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Providence Parents Claim School Dept. Violating Special Needs Act

Saturday, May 10, 2014

 

The playground at Asa Messer, which is slated to house an integrated pre-K next year -- and parents are saying is not barrier-free for special needs students.

Parents in Providence are claiming that the Providence School Department is in violation of federal law following the decision to move an integrated pre-K program out of a barrier-free Vartan Gregorian Elementary in Fox Point to a non-barrier free environment -- and say they are looking to pursue legal action.

Hollybeth Runco, a Vartan Gregorian parent who has special needs children, said, "IDEA (Individuals with Disabilities Education Act) says children with special needs need to be in the least restrictive environment possible. There is legal precedence for action against arbitrary and capricious decision making."

Now, several parents have stepped forth to express their frustration that the city made the decision to shutter the integrated pre-K program at the "barrier-free" Vartan Gregorian in lieu of housing a pre-K program at Asa Messer, which parents say is not barrier-free, and provided pictures to show the difference in school and playground environments.

"By replacing pre-k classrooms at Vartan with ELL (English Language Learner) classrooms and saying that ELL student deserve a high performing school, the Mayor and PPSD are making a clear message that our special needs children do not deserve to attend a high performing school," said parent Susan Teeden-Cielo. "Every child, regardless of race, development, abilities, disabilities and socio-economic status deserves a high performing school in their neighborhood or community."

"We don't want to compare one need against another," said parent Kira Greene. "The city needs to figure out a way to meet ALL kids needs and not pitting one against the other."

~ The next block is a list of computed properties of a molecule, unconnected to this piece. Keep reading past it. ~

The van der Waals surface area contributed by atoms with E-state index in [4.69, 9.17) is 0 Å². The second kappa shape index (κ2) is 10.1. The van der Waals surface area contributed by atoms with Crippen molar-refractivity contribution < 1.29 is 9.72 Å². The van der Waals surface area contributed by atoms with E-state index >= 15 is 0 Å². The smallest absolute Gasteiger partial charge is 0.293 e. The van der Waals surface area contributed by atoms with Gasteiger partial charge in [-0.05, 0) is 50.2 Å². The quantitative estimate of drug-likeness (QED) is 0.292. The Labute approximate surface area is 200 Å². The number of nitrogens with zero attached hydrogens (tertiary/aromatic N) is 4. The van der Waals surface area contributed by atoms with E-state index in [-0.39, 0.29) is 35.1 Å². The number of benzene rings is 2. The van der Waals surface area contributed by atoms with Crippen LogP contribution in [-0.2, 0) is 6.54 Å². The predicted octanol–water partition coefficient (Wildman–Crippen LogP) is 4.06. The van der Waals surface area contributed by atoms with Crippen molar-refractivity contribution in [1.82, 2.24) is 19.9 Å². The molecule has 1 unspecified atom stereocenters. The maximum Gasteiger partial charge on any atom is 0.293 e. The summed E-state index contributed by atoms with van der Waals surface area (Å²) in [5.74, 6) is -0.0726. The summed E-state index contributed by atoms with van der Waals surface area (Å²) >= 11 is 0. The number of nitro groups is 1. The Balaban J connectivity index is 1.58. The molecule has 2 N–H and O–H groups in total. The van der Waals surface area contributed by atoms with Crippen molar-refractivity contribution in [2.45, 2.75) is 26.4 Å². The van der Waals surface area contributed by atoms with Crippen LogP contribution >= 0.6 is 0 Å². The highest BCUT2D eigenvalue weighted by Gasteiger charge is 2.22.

Right to Barrier-Free Environment Called into Question

The barrier-free playground at Vartan Gregorian Elementary School, where integrated pre-K is due to be removed from next year.

"There's a misconception that a kid needs to be in a wheelchair to need a barrier free environment," said Runco. "That's not true. Kids with physiological issues need one as well."

Runco continued, "Why would you move a barrier free program to a non-barrier free one? You can do ELL at all types of schools. The only other barrier-free schools are Pleasant View and Carnevale."

"The way in which the School Department and Mayor have closed down the VG integrated pre-K program illustrates a blatant disregard for our City's youngest special needs students," said Green. "Neither the Mayor, Superintendent nor one School Board Member has publicly communicated the understating, or need to consider, regulations that guide the placement of special needs children. A review of the School Board minutes, as well as a reply from the Mayor's office, and Lusi's talking points illustrates this failure."

See April 16 School Board Meeting Minutes HERE

"Reading this, it's more than clear: they are saying that Vartan needs an ELL program so that ELL kids have a free choice of schools," said Runco. "It is at the heart of this problem. Special needs children pre-K do NOT have school choice in their own neighborhood, but those from another neighborhood should have placement OVER them."